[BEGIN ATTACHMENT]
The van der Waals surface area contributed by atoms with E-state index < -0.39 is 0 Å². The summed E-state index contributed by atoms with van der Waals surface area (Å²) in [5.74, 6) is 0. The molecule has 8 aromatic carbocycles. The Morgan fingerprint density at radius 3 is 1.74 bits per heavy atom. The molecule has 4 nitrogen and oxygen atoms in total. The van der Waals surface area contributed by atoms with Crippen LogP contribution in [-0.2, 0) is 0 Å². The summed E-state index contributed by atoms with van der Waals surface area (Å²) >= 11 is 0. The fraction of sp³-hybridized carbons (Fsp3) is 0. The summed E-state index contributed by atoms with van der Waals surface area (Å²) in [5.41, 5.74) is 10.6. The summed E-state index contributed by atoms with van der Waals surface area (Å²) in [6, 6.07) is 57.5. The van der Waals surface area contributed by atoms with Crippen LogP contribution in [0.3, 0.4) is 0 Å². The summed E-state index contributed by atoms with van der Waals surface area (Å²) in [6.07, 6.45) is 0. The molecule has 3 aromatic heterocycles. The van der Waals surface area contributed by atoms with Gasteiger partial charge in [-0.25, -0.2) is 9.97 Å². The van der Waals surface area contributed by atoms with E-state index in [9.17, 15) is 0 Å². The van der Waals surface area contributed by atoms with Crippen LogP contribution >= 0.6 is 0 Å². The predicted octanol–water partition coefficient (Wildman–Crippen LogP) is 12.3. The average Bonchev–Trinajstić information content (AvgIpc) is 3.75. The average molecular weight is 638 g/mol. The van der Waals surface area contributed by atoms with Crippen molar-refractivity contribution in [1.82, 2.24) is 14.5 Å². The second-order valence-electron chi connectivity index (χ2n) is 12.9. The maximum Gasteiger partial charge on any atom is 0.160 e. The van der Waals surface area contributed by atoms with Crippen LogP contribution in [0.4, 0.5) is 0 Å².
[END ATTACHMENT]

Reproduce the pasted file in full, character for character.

The van der Waals surface area contributed by atoms with E-state index < -0.39 is 0 Å². The summed E-state index contributed by atoms with van der Waals surface area (Å²) in [5.74, 6) is 0. The molecule has 8 aromatic carbocycles. The Morgan fingerprint density at radius 3 is 1.74 bits per heavy atom. The molecule has 4 nitrogen and oxygen atoms in total. The van der Waals surface area contributed by atoms with Crippen LogP contribution in [-0.2, 0) is 0 Å². The summed E-state index contributed by atoms with van der Waals surface area (Å²) >= 11 is 0. The fraction of sp³-hybridized carbons (Fsp3) is 0. The summed E-state index contributed by atoms with van der Waals surface area (Å²) in [5.41, 5.74) is 10.6. The summed E-state index contributed by atoms with van der Waals surface area (Å²) in [6, 6.07) is 57.5. The van der Waals surface area contributed by atoms with Crippen LogP contribution in [0.3, 0.4) is 0 Å². The summed E-state index contributed by atoms with van der Waals surface area (Å²) in [6.07, 6.45) is 0. The molecule has 3 aromatic heterocycles. The van der Waals surface area contributed by atoms with Gasteiger partial charge in [-0.25, -0.2) is 9.97 Å². The van der Waals surface area contributed by atoms with E-state index in [9.17, 15) is 0 Å². The van der Waals surface area contributed by atoms with Crippen LogP contribution >= 0.6 is 0 Å². The predicted octanol–water partition coefficient (Wildman–Crippen LogP) is 12.3. The average Bonchev–Trinajstić information content (AvgIpc) is 3.75. The average molecular weight is 638 g/mol. The van der Waals surface area contributed by atoms with Crippen molar-refractivity contribution in [1.82, 2.24) is 14.5 Å². The second-order valence-electron chi connectivity index (χ2n) is 12.9. The maximum Gasteiger partial charge on any atom is 0.160 e. The van der Waals surface area contributed by atoms with Crippen LogP contribution in [0.4, 0.5) is 0 Å².